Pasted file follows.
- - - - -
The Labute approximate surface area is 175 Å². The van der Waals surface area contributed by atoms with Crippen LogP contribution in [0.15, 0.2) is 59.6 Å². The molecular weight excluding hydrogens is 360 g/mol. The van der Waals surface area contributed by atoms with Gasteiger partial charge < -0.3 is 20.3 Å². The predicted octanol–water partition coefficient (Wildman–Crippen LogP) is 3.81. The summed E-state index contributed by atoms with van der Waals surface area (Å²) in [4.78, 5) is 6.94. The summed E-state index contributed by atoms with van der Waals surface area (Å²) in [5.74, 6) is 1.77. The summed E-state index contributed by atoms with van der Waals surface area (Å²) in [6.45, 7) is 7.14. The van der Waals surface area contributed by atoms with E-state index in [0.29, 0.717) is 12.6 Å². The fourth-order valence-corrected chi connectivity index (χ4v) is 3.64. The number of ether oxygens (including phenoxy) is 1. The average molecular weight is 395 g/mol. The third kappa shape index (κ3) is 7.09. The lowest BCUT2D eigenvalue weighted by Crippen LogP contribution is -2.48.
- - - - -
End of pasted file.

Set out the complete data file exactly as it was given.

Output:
The Labute approximate surface area is 175 Å². The van der Waals surface area contributed by atoms with Crippen LogP contribution in [0.15, 0.2) is 59.6 Å². The molecular weight excluding hydrogens is 360 g/mol. The van der Waals surface area contributed by atoms with Gasteiger partial charge < -0.3 is 20.3 Å². The predicted octanol–water partition coefficient (Wildman–Crippen LogP) is 3.81. The summed E-state index contributed by atoms with van der Waals surface area (Å²) in [4.78, 5) is 6.94. The summed E-state index contributed by atoms with van der Waals surface area (Å²) in [5.74, 6) is 1.77. The summed E-state index contributed by atoms with van der Waals surface area (Å²) in [6.45, 7) is 7.14. The van der Waals surface area contributed by atoms with E-state index in [0.29, 0.717) is 12.6 Å². The fourth-order valence-corrected chi connectivity index (χ4v) is 3.64. The number of ether oxygens (including phenoxy) is 1. The average molecular weight is 395 g/mol. The third kappa shape index (κ3) is 7.09. The lowest BCUT2D eigenvalue weighted by Crippen LogP contribution is -2.48.